West Africa Region Project (EN)
1. Support for ECOWAS Joint Sector Review (JSR) process, by IFPRI and MSU
In support of the ECOWAS JSR process, MSU has prepared a series of three overview documents assessing the current state of regional fertilizer, seed and pesticide policies, while IFPRI is currently conducting a series of regional consultations to support JSR assessments in Cape Verde, Guinea, Sierra Leone, Niger and Liberia and Electronic Atlas (eAtlas) validation for Cote d’Ivoire, Niger, Nigeria, Senegal and Togo.
2. Uneven implementation of regional pesticide policies
In response to concerns expressed by ECOWAS Agricultural Commissioner Marc Atouga, to USAID/WA, about uneven rates of country implementation of regional policies, MSU and local partners in the region are currently conducting a series of case studies of uneven implementation of regional pesticide policies. First results from Mali are available here.
As early as 1992, Permanent Interstates Committee for Drought Control in the Sahel (CILSS) introduced regional pesticide regulations among its 9 original member countries. These early efforts have served as inspiration, motivation and as a model for the expanding regional pesticide regulations to the humid coastal countries of the ECOWAS region. Ongoing pesticide field studies in Gambia, Senegal, Mali, Guinea, Ghana and Nigeria aim identify key factors favoring and constraining national implementation of regional policies. In addition to the country case studies, the team will produce a synthesis brief outlining the key conclusions and practical recommendations for faster and more effective country implementation of ECOWAS regional input policies.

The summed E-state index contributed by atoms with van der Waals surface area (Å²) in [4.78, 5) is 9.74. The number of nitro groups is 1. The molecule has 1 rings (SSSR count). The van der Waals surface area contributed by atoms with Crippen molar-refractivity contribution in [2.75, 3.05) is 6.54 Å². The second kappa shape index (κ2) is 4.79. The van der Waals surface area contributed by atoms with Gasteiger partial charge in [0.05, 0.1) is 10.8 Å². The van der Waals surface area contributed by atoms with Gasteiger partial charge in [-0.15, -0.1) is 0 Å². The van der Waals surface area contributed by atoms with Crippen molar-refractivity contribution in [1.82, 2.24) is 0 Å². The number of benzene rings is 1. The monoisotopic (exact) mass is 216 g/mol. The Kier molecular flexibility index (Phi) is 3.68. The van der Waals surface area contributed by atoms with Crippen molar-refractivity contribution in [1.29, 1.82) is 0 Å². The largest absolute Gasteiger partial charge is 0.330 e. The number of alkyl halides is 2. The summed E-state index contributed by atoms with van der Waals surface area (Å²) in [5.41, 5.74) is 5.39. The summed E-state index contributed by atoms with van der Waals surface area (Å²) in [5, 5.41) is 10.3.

The Economic Community of West African States (ECOWAS) is made up of fifteen member countries that are located in the Western African region: Benin, Burkina Faso, Cabo Verde, Côte d’Ivoire, The Gambia, Ghana, Guinea, Guinea Bissau, Liberia, Mali, Niger, Nigeria, Senegal, Sierra Leone and Togo. These countries have both cultural and geopolitical ties and shared common economic interest.